Grapevine: Honors abound

Zaharira Harifai who is suffering from cancer, went from her hospital bed to the awards ceremony at the Gesher Theater in a wheelchair.

Theater 370 (photo credit: Thinkstock/Imagebank)
Theater 370
(photo credit: Thinkstock/Imagebank)
■ TEL AVIV-born celebrated actress of stage and screen Zaharira Harifai, 83, who was an Israel Prize laureate in 2003, was named Best Supporting Actress for her role in the Cameri Theater production of Anat Gov’s Happy End. Harifai, who is suffering from cancer, went from her hospital bed to the awards ceremony at the Gesher Theater in a wheelchair and was unable to read her acceptance speech. Her daughter read it for her as Israel’s icons of the theater gave the actress a standing ovation.
Harifai is not the only octogenarian actress who is still getting roles and recognition.
Others include Orna Porat, Miriam Zohar, Devora Kedar, Hanna Marron and Lia Koenig. Perhaps the stage is a secret for staying young because all of them are busy all the time.
Koenig, who also performs in Yiddish, is in frequent demand abroad. A documentary about her life, entitled The Loves of Lia, premiered this week at the Tel Aviv Museum of Art.
■ NOT ONLY female thespians in their 80s are garnering honor and glory but also the males. Veteran actor Shlomo Bar-Shavit, who has been a member of Habimah since 1940 but has also played in Cameri, Beit Liessin and Beersheba Municipal Theater productions, will receive an honorary doctorate from Bar-Ilan University at its upcoming meeting of its board of governors. The honor is being conferred in recognition of his contribution to Israeli theater and culture.
Over the years, Bar-Shavit has played some 260 roles on stage, radio and television and is still going strong. He has also written and directed dozens of children’s plays and has been awarded numerous prizes, including a Life Achievement Award from the Israel Theater Academy in 2000.
■ IT’S NOT often that distinguished members of the Arab community are singled out for honors in Israel. An exception is Supreme Court Justice Salim Joubran, who will receive an honorary doctorate from the University of Haifa. Joubran will have the honorary doctorate conferred on him at the 40th meeting of the university’s board of governors that will take place in the first week of June. The honor is in recognition of his many years of distinguished service to the legal profession and for his efforts to improve Jewish-Arab relations and to create a more just and equitable society in Israel.
Joubran will be escorted to the podium by Supreme Court president Justice Asher Grunis and outgoing state comptroller Micha Lindenstrauss.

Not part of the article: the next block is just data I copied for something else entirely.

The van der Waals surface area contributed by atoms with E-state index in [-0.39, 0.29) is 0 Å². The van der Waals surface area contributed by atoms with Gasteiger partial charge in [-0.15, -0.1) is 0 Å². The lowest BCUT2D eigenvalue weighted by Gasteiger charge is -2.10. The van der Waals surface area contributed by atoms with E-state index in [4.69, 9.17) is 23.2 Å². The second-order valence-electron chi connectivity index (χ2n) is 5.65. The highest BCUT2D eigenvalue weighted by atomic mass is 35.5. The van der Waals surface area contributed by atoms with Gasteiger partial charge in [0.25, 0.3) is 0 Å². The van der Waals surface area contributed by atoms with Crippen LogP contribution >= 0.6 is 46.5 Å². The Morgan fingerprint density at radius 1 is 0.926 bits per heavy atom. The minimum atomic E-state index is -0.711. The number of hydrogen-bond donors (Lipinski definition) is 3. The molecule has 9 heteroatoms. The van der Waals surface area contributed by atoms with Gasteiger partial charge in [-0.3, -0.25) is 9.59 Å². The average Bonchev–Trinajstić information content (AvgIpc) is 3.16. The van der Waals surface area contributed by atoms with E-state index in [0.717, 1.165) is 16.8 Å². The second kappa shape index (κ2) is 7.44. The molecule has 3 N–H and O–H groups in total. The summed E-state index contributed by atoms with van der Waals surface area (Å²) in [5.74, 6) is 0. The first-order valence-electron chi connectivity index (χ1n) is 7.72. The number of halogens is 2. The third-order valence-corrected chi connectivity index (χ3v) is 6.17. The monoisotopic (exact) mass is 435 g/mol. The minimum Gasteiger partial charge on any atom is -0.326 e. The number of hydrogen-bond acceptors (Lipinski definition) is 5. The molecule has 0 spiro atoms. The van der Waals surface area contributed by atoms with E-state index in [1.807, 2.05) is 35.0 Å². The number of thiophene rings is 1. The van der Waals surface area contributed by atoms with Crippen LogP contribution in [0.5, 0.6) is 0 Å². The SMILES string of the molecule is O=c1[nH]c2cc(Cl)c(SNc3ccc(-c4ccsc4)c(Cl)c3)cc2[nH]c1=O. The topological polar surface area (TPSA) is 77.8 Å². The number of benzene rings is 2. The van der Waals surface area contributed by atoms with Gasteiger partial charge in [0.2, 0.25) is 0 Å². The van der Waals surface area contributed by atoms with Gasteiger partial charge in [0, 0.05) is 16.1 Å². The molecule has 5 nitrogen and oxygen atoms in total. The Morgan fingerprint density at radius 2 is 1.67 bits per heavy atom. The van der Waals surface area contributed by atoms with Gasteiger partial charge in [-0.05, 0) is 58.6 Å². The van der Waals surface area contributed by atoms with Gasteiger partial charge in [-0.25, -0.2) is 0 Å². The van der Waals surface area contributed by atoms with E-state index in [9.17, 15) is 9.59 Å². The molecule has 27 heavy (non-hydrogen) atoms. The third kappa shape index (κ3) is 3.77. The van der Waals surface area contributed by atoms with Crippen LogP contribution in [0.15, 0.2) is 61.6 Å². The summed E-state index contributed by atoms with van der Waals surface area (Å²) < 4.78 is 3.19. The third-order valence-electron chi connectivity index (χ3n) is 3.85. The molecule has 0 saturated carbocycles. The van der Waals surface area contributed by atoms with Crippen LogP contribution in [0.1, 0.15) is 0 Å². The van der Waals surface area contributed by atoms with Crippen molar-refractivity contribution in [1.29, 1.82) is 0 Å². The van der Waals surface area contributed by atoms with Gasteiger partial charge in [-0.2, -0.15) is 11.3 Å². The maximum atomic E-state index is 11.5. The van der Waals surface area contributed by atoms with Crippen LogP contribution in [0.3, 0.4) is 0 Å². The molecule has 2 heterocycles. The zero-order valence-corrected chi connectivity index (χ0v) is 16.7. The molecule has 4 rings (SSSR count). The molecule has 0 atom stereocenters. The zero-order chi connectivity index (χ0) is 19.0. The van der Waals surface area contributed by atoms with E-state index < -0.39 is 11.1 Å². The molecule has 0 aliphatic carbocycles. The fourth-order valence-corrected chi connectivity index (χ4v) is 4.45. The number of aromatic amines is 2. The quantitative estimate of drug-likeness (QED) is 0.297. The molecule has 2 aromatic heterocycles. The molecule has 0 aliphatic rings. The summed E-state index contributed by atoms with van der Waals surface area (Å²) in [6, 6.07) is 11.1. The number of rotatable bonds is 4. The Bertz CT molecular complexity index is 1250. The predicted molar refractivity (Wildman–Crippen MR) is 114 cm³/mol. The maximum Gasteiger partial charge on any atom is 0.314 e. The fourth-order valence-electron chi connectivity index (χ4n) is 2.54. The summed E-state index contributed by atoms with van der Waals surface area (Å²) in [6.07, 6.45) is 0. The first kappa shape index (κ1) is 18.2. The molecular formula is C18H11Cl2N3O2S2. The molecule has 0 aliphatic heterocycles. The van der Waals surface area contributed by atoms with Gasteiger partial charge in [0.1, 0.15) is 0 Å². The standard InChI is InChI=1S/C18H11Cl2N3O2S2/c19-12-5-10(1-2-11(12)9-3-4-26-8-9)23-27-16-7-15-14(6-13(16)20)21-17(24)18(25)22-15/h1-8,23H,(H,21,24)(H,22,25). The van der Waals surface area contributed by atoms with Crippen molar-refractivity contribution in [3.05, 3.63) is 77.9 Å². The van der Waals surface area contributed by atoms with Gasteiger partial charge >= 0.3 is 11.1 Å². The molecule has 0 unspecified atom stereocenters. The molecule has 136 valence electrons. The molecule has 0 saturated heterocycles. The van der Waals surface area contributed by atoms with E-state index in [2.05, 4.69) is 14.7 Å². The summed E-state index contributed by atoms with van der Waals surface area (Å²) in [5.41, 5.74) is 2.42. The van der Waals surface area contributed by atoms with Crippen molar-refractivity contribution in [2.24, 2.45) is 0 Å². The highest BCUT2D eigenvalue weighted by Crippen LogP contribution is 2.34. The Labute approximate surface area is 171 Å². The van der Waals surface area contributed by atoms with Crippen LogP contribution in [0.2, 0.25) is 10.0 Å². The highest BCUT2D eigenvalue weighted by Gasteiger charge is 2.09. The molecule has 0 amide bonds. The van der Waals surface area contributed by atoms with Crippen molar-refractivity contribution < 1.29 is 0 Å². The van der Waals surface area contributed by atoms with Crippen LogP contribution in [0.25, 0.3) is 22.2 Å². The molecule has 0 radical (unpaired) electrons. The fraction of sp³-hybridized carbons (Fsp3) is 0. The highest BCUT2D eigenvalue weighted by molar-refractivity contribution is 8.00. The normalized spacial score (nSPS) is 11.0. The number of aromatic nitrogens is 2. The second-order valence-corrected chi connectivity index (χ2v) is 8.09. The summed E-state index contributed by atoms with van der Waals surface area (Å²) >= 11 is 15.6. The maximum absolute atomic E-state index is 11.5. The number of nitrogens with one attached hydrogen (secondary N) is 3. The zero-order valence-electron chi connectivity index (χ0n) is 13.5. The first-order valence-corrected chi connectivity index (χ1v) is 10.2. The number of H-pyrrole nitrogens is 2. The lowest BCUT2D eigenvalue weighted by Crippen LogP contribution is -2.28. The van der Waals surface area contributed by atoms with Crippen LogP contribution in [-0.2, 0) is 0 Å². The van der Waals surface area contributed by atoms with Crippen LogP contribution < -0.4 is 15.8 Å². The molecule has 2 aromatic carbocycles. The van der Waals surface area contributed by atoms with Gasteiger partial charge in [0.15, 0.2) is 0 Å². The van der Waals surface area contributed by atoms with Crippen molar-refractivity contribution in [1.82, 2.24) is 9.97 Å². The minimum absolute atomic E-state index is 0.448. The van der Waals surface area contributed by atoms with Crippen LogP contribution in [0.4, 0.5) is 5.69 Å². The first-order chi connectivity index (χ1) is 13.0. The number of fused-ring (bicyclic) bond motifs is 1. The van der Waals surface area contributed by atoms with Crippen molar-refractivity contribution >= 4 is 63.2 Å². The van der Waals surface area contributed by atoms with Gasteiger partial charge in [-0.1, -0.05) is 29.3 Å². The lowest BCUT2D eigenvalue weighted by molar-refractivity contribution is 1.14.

Joubran has a long-standing relationship with the University of Haifa. He was a member of its Jewish-Arab Center and of the university’s board of governors. He is also president of the Friends Association of the University of Haifa Law Faculty. He has lectured to law students on many occasions.
According to University of Haifa president Prof. Aaron Ben-Ze’ev, “Justice Salim Joubran represents the best of Israeli society and is worthy of the highest honor the university bestows – the Doctor of Philosophy, Honoris Causa.” Ben-Ze’ev cited Joubran’s extensive involvement in public activism and social justice and his commitment to coexistence.
It should be noted that the University of Haifa has a relatively large number of Arab faculty staff, as well as Arab students, and that Haifa itself is and has long been one of Israel’s best examples of coexistence. Joubran was born in 1947 in Haifa’s German Colony to a Christian Arab family. He began his judicial career in 1982, when he was appointed Haifa Magistrate’s Court judge. In 1993 he was promoted to the Haifa District Court and in 2003 was given a temporary appointment to the Supreme Court. In 2004 Joubran was given a permanent appointment to the High Court, the first Arab judge to receive a permanent appointment.
In the sphere of coexistence, Joubran was one of the founders of Beit Kedem, an Arab-Jewish cultural center, and he serves on the board of Beit Hagefen and the Arab- Jewish Center in Haifa. For these endeavors he was awarded the Lord Marcus Sieff Prize for distinguished initiatives to improve relations between Arabs and Jews in Israel.
He has also been a governor of Israel Rotary; chairman of the Zeltner Fund for Legal Research, sponsored by Israel Rotary; and Israel Rotary’s representative to Rotary International’s Council on Legislation when it met in India in 1998.
■ TEL AVIVIANS who frequently find themselves in Jerusalem tend to identify with the city’s joys and sorrows. Case in point is actress Esti Zackheim, who is in Jerusalem almost every week, and is just as angry as local women who are campaigning against the elimination of the fair sex from billboard posters and newspaper advertisements. As someone who commutes regularly between Tel Aviv and Jerusalem, Zackheim cannot help but be aware of the fact that women’s fashion companies that feature beautiful models on the Tel Aviv billboards have taken them out of the picture when advertising in Jerusalem.
In a show of solidarity, Zackheim has joined in the protest demonstrations organized by women in the capital, and early this month she could be seen outside Golf on the corner of Ben-Yehuda and King George streets carrying a sign that read “They won’t look at your face, but they’ll take your money.” Golf is one of several fashion brand names that have given in to haredi coercion.